Of note, Roman's session was a joint photo shoot with our friend Keith Ingram (left), a talented photographer from San Francisco who shot with us in Hollywood last fall.  (More about that, later.)  Keith had separately arranged to work with Roman on his trip to New York and when he had the opportunity to extend his session with the model into a second day, I offered the studio space.  Amusingly, I already had Roman's name penciled in on the calendar at New Manhattan Studios.  Later this summer we plan to do a session together with the body painter Charles Zambrano.  (More about that later, too.)

We certainly hope to be adding more to Roman 2's folders in the future.  In the meantime, a gallery of his first session with the studio can be found here.  Additional images have been added to the "Recent Work" section of the Fine Art Galleries.

Not to be evasive, the session on June first is with one of the studio's most popular models, Bond.  He passes through New York on his way to Iceland and will be the second model in the new space.  This will be our second session with Bond in 2017.  You can find previews of the new work on our Instagram feed.  Bond's new galleries are coming soon.  Stay tuned for more on those Hollywood sessions, too!  Subscribe to the blog's RSS feed using the button at the bottom left and don't miss the updates.


]]> (New Manhattan Studios) art nude fitness model model new model physique physique model Tue, 30 May 2017 04:27:00 GMT
The Russians Are Coming! The Russians Are Coming!  

At the risk of provoking political backlash in 2017, we pay homage to the 1966 comedy, The Russians Are Coming! The Russians Are Coming! a delightful period piece satirizing life in an era when fear of Russia was paramount in American minds and culture.  In addition to a few good laughs at the expense of our overzealous national paranoias, the movie provided a breakthrough role for 60s' heartthrob, John Philip Law, who went on to star opposite Jane Fonda in Barbarella, an action adventure with more flesh than plot.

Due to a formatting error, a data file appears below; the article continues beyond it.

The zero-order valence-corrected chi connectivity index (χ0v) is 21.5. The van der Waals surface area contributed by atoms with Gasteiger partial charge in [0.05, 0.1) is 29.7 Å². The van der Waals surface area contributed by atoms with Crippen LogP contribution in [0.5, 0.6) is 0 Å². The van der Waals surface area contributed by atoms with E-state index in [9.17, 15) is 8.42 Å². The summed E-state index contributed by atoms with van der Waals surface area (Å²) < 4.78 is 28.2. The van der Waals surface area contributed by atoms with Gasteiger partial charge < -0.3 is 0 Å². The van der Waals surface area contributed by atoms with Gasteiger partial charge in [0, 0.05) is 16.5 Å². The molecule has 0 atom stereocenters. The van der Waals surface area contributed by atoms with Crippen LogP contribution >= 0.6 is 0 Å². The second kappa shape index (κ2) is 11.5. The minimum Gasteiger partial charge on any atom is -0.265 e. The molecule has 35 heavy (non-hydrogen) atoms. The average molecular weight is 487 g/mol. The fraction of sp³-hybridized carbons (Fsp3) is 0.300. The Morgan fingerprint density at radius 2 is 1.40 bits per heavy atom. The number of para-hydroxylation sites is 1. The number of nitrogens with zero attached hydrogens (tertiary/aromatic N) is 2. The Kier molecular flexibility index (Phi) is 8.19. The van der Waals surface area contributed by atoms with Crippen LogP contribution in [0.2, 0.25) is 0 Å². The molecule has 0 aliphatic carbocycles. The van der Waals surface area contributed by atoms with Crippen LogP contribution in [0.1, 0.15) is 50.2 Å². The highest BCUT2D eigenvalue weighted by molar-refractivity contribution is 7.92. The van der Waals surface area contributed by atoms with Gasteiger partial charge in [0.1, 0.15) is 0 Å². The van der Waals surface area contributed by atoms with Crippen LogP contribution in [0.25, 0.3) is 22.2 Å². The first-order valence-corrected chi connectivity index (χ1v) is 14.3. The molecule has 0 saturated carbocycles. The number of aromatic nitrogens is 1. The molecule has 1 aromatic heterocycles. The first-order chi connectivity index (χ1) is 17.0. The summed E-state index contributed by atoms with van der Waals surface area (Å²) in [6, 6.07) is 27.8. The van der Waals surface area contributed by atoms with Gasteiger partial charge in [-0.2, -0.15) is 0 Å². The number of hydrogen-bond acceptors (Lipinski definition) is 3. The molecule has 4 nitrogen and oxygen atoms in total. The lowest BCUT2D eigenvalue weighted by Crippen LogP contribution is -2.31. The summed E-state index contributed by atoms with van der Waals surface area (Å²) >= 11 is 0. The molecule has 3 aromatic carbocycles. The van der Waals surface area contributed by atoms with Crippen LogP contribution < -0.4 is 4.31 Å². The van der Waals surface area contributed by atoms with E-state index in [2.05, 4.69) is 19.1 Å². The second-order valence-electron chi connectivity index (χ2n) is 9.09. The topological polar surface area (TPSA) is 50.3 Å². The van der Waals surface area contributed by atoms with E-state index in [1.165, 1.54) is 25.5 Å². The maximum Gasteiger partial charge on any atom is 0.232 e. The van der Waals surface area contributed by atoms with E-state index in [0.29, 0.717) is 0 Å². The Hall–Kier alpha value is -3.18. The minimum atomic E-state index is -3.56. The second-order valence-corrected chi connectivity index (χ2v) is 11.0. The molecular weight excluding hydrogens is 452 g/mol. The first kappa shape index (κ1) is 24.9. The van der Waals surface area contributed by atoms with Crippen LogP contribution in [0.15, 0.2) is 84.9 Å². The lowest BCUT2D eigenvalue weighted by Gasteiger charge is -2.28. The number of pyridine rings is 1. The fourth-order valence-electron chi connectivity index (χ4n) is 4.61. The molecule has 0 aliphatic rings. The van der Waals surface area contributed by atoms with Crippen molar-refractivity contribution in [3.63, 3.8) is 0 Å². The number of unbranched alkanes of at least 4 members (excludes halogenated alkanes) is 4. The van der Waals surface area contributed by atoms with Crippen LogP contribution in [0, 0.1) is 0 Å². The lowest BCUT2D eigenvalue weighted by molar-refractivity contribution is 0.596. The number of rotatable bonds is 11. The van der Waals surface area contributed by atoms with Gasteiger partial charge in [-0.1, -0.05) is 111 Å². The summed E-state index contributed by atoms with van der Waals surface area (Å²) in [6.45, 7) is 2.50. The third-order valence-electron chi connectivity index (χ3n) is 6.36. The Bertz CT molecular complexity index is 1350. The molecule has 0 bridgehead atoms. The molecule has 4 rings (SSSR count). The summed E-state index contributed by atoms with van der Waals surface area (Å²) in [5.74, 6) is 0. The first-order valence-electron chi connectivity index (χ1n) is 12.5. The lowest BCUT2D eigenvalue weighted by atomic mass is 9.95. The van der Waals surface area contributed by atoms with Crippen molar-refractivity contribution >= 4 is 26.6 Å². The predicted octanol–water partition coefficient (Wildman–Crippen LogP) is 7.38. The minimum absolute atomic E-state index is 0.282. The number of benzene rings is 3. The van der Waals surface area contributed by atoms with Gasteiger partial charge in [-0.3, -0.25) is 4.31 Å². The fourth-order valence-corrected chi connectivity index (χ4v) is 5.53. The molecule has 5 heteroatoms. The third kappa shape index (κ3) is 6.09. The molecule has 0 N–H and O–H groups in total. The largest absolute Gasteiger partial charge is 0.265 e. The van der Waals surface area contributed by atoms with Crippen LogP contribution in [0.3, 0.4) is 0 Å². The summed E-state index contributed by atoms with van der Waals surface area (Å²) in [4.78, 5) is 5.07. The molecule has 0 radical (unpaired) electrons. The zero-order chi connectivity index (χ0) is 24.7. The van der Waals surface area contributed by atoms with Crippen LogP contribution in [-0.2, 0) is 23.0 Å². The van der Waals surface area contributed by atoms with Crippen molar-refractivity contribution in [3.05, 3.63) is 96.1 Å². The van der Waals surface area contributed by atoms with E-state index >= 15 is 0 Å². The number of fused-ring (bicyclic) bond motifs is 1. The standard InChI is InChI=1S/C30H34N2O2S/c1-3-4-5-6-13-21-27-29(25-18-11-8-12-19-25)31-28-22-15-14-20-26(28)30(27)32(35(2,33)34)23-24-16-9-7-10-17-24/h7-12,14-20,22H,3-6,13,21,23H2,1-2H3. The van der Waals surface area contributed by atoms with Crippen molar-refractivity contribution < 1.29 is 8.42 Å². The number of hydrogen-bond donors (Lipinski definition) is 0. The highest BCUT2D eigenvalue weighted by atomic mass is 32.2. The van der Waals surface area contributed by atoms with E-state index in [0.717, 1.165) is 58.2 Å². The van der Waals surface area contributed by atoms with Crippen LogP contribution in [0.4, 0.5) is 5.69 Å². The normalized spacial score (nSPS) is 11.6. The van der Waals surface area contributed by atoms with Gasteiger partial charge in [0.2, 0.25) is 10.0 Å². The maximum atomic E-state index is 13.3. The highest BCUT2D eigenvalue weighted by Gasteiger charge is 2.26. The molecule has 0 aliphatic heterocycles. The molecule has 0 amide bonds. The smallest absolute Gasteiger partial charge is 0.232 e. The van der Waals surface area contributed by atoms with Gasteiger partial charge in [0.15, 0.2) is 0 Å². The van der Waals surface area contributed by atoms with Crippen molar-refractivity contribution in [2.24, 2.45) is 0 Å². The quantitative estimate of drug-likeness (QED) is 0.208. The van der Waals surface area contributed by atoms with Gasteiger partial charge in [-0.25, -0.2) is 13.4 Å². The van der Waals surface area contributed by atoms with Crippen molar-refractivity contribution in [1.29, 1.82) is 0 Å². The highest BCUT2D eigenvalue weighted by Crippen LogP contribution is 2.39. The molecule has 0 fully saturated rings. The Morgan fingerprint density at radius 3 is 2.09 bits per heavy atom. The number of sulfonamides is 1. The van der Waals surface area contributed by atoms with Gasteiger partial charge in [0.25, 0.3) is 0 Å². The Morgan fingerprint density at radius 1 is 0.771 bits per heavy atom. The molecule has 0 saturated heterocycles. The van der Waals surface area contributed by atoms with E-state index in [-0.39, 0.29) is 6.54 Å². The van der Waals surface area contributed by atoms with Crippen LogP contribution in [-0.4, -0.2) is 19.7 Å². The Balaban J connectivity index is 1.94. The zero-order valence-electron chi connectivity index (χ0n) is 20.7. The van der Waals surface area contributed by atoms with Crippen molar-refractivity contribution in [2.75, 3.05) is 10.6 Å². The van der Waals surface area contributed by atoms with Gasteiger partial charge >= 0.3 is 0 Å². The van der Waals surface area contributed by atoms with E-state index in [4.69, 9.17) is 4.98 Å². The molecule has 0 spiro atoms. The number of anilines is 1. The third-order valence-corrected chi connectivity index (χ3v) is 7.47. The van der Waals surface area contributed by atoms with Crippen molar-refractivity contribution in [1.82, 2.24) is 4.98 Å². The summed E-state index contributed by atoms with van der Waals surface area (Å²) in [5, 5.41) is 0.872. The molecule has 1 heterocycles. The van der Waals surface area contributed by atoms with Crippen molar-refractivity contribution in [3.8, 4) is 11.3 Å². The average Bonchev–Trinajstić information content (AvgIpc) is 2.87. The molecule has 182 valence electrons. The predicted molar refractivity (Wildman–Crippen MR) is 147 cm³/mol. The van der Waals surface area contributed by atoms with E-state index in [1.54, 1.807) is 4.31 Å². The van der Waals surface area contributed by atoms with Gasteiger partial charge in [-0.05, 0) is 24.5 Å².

Whether or not the phrase once again conjures images of cold war and espionage, the Russians are coming! is an apt description of the studio's schedule in recent months.  We are happy to report that our Russians are every bit as cute as the young Mr. Law; all accomplished physique models proud to display ample amounts of chiseled flesh.

Reflecting the sizable Russian and European immigrant communities in metropolitan New York and a constant flow of international models passing through the city, the studio has an exceptionally high percentage of East European models in its portfolio, with models representing Ukraine, Belarus, Hungary and Poland.  But the Russians?  We now have five.

Ivan is the first of two Russians whose work we are debuting this month and the third Russian we have added to the portfolio this year.  

Ivan.  It doesn't get more Russian than that.  This first-generation Russian-American holds a day job as a construction project manager in New Jersey while pursing acting and modeling gigs in the city (when not working out).  The facial hair (which came off a third of the way into our session) is all about giving some "gravitas" to this 20-something who supervises a largely-older construction crew.  Our photo session was to compliment each others' portfolios.  We trust you'll agree that Ivan's gallery is an asset to the studio's portfolio.  His torso is one of the most impressive physiques we've photographed since our last Russian model, Roman.  

In addition to two dozen shots in Ivan's Gallery, you'll find an additional collection of contemporary physique art featuring Ivan in the Recent Additions section of our Fine Art Galleries.

Be sure to come back next week for our third Russian (and second Roman).

The Russians are coming.  The Russians are coming!



]]> (New Manhattan Studios) Ivan New York City model new model physique Thu, 25 May 2017 14:31:00 GMT
Dustin Arrives. By way of California and Instagram In more ways than one, the gallery that we open for Dustin exemplifies the changes rippling through the studio and its work.  As we move further away from our commercial roots, fewer and fewer of our sessions contain the type of fashion and fitness portfolio work that once was the studio’s mainstay.   Moving forward, an increasing majority of our work is being done in the name of art.